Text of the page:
The September 11 Digital Archive was one of the first digital archives of its kind, and it went on to become the Library of Congress's first digital acquisition in 2003.
Launched in January 2002, the digital archive gave people a collective way to upload their stories online.
And it was challenging at first to get people to tell their stories, and share their digital photos and emails, said T. Mills Kelly, director of Roy Rosenzweig Center for History and New Media at George Mason University, the original home of the archive, because it was not common at the time and social media platforms like Facebook did not exist.
“It was really difficult to get the first 300 stories,” said Kelly. “In keeping with Roy’s vision, the archive now has 72,000 stories, more than 6,000 digital images, a little over 900 audio files, which makes it the richest archive of people’s personal experience at that moment.”
He added, “It’s the story of how average people made sense of this moment.”
Kelly said the success of these archives depends on people participating, because historians and average people want to know how these events were experienced.
Dan Cohen and Tom Scheinfeldt were two of the founding members of the September 11 digital archive.
Cohen joined Mason in 2001, when the center received an Alfred P. Sloan Foundation grant for a digital history of science. He said the foundation asked if there anything the center was doing to record and remember the history of 9/11. The center also partnered with the Smithsonian Institution and the Library of Congress.
“The project really took off and was featured on lots of newspaper sites, New York Times, CNN, MSNBC, and after a year or so, we ended up with 150,000 digital items, including tens of thousands of stories that people typed in,” said Cohen, who is currently at Northeastern University.
“On the first anniversary, Sept. 11, 2002, when things were still pretty raw, a lot of people came to the site and recording thousands of stories on that day.”
Cohen said 9/11 was for a brief window a unifying experience for people and part of the 20th anniversary is to memorialize the people who were lost.
“The biggest takeaway is this was the first major digital acquisition from the Library of Congress,” Cohen said, “and I think 20 years later it’s recognized as kind of pioneering project to use digital media and technology to record a really critical event in history as it happens.”
One individual contribution to the 9/11 digital archive that Schenfeldt recalls was a heart monitor log.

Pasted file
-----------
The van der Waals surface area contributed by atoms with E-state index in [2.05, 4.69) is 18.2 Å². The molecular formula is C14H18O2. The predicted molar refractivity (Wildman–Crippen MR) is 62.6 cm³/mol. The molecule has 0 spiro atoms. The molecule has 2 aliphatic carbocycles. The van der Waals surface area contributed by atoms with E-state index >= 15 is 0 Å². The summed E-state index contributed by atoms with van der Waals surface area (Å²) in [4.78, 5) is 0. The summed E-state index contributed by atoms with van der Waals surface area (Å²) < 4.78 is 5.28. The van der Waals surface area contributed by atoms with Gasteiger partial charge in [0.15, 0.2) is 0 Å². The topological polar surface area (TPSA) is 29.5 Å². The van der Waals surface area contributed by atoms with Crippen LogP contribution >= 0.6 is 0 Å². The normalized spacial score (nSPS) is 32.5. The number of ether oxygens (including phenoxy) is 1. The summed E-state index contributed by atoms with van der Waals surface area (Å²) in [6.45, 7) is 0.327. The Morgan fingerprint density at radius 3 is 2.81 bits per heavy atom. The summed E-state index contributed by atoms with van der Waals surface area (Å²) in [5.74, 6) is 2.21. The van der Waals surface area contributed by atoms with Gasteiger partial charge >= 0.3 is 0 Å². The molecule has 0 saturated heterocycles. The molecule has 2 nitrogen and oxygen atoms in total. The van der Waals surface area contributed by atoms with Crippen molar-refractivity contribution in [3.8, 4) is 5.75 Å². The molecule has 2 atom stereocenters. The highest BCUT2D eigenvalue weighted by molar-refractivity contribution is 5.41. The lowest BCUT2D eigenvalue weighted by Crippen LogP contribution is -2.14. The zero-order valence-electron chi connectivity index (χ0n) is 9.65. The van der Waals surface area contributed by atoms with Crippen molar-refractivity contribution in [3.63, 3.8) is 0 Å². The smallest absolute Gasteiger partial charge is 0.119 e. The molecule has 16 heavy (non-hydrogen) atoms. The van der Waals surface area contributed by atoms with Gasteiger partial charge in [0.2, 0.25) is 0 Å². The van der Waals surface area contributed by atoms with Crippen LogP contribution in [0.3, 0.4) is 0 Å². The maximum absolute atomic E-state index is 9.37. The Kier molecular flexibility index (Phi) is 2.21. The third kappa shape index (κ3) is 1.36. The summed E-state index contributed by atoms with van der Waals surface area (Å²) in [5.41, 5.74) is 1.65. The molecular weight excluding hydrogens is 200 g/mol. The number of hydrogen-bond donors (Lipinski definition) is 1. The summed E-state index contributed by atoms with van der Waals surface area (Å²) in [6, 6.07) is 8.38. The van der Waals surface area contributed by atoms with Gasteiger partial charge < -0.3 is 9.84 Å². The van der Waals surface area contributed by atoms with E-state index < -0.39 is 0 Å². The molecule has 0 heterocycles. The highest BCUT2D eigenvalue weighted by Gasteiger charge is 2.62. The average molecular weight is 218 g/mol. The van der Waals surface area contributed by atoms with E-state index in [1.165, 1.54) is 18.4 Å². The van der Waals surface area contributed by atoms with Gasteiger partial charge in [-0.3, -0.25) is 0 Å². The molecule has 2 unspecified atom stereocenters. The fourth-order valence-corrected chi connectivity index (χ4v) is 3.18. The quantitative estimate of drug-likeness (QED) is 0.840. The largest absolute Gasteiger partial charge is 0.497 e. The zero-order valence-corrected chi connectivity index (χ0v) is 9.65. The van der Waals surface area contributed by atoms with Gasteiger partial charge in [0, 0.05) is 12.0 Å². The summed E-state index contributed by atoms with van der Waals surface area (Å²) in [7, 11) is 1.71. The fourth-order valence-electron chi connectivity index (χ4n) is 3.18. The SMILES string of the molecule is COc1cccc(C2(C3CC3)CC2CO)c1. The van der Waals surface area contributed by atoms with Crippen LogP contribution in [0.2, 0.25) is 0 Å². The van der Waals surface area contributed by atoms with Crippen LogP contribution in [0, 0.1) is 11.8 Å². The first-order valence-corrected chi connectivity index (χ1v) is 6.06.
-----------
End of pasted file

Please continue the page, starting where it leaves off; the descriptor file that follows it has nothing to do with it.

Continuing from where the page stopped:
“A guy was wearing a heart monitor while out for a morning jog, running across the Brooklyn Bridge when the first plane hit the building right at 8:46 in the morning his heart-rate spikes,” said Scheinfeldt.
Other contributions to the archive included a collection of blogs, video games, animated GIFs, and a huge variety of file formats and technologies.
“What stands out the most is the 9/11 archive is an archive of ordinary experiences, made up mostly of the thoughts and feelings of ordinary Americans and people from around the world, who witnessed this event in real time on cable television and over the internet,” said Scheinfeldt.
He added, “It was the first global event of the internet age, and everyone was immediately touched by it.”
Sheila Brennan, who served as a co-director of the digital archive project team starting in 2009, said that the digital archive launched as an online collecting portal in the same year that Wikipedia launched.
“We’re building collections that don’t exist in physical museums,” said Brennan, who now works for the National Endowment for the Humanities.
James Sparrow, who served as associate director of the 9/11 digital archive, said the key to the archive’s success was its ability to engage a public audience for the task of preserving the memory of 9/11 before it faded or was lost to corrupted files, operating system upgrades or other changes. Sparrow is presently an associate professor at the University of Chicago.
“The 9/11 Digital Archive was a pioneering effort of university-based historians and digital producers to document the first world historical event that was fully captured and recorded in a range of digital formats,” said Stephen Brier, a professor at the City University of New York (CUNY). “When the Library of Congress accessioned the 9/11 Digital Archive in 2003, it was the first fully digital collection of materials it had ever added to its collections.”
Along with Roy Rosenzweig, Josh Brown was co-principal investigator of The September 11 Digital Archive, which was a collaboration between Mason and the City University of New York Graduate Center’s American Social History Project/Center for Media and Learning—for which Brown served as executive director from 1998 to 2019.
“Having collaborated on new media projects dating back to 1993, CHNM and ASHP decided to undertake this major archival project because we believed, as historians, that the digital materials related to the attacks would be central to any future understanding of Sept. 11th and the larger political, social, and economic meanings of that epochal historical moment,” said Brown, professor emeritus, CUNY.